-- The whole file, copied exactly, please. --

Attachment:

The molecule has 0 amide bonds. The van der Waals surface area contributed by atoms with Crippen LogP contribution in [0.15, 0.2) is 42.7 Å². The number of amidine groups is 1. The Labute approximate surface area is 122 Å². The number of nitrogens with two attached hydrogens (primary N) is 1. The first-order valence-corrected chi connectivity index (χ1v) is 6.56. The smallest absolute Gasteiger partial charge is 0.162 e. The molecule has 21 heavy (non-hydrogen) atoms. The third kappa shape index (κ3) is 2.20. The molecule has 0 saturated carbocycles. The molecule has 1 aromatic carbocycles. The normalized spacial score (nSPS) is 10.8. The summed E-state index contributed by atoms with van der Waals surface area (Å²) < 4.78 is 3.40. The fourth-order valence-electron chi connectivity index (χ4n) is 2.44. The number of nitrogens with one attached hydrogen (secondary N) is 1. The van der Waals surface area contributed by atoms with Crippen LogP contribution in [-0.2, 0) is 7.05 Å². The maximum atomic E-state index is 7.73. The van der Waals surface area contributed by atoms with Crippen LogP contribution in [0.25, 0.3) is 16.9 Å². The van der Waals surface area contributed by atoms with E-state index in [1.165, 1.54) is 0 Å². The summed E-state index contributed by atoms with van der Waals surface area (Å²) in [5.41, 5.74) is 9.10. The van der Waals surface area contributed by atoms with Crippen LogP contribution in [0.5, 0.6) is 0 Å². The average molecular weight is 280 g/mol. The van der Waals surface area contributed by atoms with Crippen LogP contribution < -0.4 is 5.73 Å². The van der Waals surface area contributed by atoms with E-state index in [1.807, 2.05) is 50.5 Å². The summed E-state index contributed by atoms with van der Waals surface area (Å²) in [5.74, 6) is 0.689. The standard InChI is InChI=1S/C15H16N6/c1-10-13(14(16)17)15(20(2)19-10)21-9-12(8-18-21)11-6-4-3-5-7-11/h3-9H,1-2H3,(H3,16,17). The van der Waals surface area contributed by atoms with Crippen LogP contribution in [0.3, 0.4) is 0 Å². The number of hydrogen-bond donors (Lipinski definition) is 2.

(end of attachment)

The molecule has 0 amide bonds. The van der Waals surface area contributed by atoms with Crippen LogP contribution in [0.15, 0.2) is 42.7 Å². The number of amidine groups is 1. The Labute approximate surface area is 122 Å². The number of nitrogens with two attached hydrogens (primary N) is 1. The first-order valence-corrected chi connectivity index (χ1v) is 6.56. The smallest absolute Gasteiger partial charge is 0.162 e. The molecule has 21 heavy (non-hydrogen) atoms. The third kappa shape index (κ3) is 2.20. The molecule has 0 saturated carbocycles. The molecule has 1 aromatic carbocycles. The normalized spacial score (nSPS) is 10.8. The summed E-state index contributed by atoms with van der Waals surface area (Å²) < 4.78 is 3.40. The fourth-order valence-electron chi connectivity index (χ4n) is 2.44. The number of nitrogens with one attached hydrogen (secondary N) is 1. The van der Waals surface area contributed by atoms with Crippen LogP contribution in [-0.2, 0) is 7.05 Å². The maximum atomic E-state index is 7.73. The van der Waals surface area contributed by atoms with Crippen LogP contribution in [0.25, 0.3) is 16.9 Å². The van der Waals surface area contributed by atoms with E-state index in [1.165, 1.54) is 0 Å². The summed E-state index contributed by atoms with van der Waals surface area (Å²) in [5.41, 5.74) is 9.10. The van der Waals surface area contributed by atoms with Crippen LogP contribution in [0.5, 0.6) is 0 Å². The average molecular weight is 280 g/mol. The van der Waals surface area contributed by atoms with Crippen LogP contribution < -0.4 is 5.73 Å². The van der Waals surface area contributed by atoms with E-state index in [1.807, 2.05) is 50.5 Å². The summed E-state index contributed by atoms with van der Waals surface area (Å²) in [5.74, 6) is 0.689. The standard InChI is InChI=1S/C15H16N6/c1-10-13(14(16)17)15(20(2)19-10)21-9-12(8-18-21)11-6-4-3-5-7-11/h3-9H,1-2H3,(H3,16,17). The van der Waals surface area contributed by atoms with Crippen LogP contribution in [0.3, 0.4) is 0 Å². The number of hydrogen-bond donors (Lipinski definition) is 2.